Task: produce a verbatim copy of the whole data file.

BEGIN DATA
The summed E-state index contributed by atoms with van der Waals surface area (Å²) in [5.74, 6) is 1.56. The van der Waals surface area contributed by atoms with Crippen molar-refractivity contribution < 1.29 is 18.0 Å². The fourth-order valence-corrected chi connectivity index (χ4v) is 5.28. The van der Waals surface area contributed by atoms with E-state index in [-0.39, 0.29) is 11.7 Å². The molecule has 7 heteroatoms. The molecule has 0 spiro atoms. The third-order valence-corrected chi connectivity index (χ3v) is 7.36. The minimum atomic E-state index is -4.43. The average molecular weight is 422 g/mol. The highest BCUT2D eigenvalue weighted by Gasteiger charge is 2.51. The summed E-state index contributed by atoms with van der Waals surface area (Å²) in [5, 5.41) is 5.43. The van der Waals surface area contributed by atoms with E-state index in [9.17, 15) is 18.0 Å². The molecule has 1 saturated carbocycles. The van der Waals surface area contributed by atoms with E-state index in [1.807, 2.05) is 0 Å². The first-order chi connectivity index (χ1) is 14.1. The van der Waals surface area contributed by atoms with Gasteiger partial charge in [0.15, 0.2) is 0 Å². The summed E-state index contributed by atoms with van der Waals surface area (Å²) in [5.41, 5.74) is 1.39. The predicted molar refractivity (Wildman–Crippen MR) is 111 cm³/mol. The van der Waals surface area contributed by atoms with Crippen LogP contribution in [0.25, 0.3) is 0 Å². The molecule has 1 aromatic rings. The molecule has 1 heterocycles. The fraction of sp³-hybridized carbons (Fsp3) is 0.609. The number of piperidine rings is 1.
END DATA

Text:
The summed E-state index contributed by atoms with van der Waals surface area (Å²) in [5.74, 6) is 1.56. The van der Waals surface area contributed by atoms with Crippen molar-refractivity contribution < 1.29 is 18.0 Å². The fourth-order valence-corrected chi connectivity index (χ4v) is 5.28. The van der Waals surface area contributed by atoms with E-state index in [-0.39, 0.29) is 11.7 Å². The molecule has 7 heteroatoms. The molecule has 0 spiro atoms. The third-order valence-corrected chi connectivity index (χ3v) is 7.36. The minimum atomic E-state index is -4.43. The average molecular weight is 422 g/mol. The highest BCUT2D eigenvalue weighted by Gasteiger charge is 2.51. The summed E-state index contributed by atoms with van der Waals surface area (Å²) in [5, 5.41) is 5.43. The van der Waals surface area contributed by atoms with E-state index in [9.17, 15) is 18.0 Å². The molecule has 1 saturated carbocycles. The van der Waals surface area contributed by atoms with E-state index in [1.807, 2.05) is 0 Å². The first-order chi connectivity index (χ1) is 14.1. The van der Waals surface area contributed by atoms with Gasteiger partial charge in [0.15, 0.2) is 0 Å². The summed E-state index contributed by atoms with van der Waals surface area (Å²) in [5.41, 5.74) is 1.39. The predicted molar refractivity (Wildman–Crippen MR) is 111 cm³/mol. The van der Waals surface area contributed by atoms with Crippen LogP contribution in [0.25, 0.3) is 0 Å². The molecule has 1 aromatic rings. The molecule has 1 heterocycles. The fraction of sp³-hybridized carbons (Fsp3) is 0.609. The number of piperidine rings is 1.